There is a movement toward increased data standardization, to keep data consistent between methods, labs, metrics, and output reports. Data standardization can increase the meaning of data among laboratories in the same organization. Considerations in data standardization include not only common terminology, but also compatible programming languages, experimental methods, and data structures. Some of the drivers of the standardization movement include the Pistoia Alliance and Standards in Laboratory Information (SiLA). There are also many discipline-specific tools, including the following:
Increased data standardization also improves ease of use and the ability to gain actionable insights from your LIMS or ELN.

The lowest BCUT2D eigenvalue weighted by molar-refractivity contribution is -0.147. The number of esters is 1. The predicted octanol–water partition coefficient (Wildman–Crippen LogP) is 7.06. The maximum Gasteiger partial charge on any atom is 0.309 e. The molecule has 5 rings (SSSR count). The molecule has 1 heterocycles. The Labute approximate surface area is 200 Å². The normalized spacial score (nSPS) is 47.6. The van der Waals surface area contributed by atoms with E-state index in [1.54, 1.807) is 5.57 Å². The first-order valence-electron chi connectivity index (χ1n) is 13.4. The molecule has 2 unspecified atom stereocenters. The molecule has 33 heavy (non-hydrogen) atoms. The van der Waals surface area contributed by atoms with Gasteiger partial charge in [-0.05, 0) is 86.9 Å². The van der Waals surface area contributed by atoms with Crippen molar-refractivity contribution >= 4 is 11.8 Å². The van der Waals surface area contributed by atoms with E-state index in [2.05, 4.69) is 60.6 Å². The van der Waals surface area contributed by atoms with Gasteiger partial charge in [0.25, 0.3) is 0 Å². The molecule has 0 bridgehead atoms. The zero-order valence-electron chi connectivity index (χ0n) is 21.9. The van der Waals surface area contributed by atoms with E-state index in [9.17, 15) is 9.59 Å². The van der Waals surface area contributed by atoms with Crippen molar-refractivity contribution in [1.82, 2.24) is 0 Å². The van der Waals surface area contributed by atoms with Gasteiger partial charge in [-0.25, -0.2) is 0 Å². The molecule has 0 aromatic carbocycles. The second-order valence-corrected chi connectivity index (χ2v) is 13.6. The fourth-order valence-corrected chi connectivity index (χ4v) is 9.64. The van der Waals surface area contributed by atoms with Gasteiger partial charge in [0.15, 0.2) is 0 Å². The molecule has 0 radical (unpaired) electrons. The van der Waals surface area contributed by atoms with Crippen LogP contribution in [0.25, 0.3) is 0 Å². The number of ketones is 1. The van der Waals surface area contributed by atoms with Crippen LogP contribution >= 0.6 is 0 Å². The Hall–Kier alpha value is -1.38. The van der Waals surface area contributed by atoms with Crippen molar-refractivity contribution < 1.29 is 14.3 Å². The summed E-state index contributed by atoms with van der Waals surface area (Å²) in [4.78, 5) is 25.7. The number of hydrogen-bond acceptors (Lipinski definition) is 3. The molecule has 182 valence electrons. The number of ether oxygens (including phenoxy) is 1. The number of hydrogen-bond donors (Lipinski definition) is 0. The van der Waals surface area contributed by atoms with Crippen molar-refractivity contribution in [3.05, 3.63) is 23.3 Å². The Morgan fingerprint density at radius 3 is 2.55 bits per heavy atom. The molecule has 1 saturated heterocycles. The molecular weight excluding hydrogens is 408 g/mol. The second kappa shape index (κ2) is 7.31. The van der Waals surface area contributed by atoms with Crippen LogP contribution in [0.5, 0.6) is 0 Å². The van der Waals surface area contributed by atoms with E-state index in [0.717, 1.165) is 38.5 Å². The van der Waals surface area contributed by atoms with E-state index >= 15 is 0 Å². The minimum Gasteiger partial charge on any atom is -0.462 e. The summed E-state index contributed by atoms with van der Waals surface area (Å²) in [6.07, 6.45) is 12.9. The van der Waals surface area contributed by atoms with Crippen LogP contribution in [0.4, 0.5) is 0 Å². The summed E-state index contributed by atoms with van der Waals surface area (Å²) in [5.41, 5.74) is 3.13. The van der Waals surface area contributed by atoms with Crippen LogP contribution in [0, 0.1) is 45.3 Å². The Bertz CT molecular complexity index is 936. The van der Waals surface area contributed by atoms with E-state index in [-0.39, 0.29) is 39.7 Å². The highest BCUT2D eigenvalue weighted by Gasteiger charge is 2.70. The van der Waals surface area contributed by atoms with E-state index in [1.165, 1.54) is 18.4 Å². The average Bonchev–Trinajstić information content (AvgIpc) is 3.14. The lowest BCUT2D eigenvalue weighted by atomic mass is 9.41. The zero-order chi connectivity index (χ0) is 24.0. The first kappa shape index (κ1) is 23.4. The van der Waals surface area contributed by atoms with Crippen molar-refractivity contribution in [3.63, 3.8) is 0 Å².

With advances in technology, for manufacturing and diagnostic testing, for example, businesses and labs in fields that had forgone implementing a laboratory informatics solution may find it prudent to adopt one in the future. Not only would doing so make large amounts of data more easily accessible and actionable but also it would increase their competitiveness. One such field is that of nutraceuticals, which may experience more stringent regulatory oversight in the future.
New companies that are building a laboratory from scratch are incorporating a LIMS or ELN as a matter of course. The relatively new field of human genetic sequencing is experiencing rapid growth, reducing the cost of sequencing and increasing its availability and the demand for faster results. This is a new market for laboratory informatics, characterized by huge amounts of data just from one individual. When genomes are compared across individuals, the amount of data becomes staggering.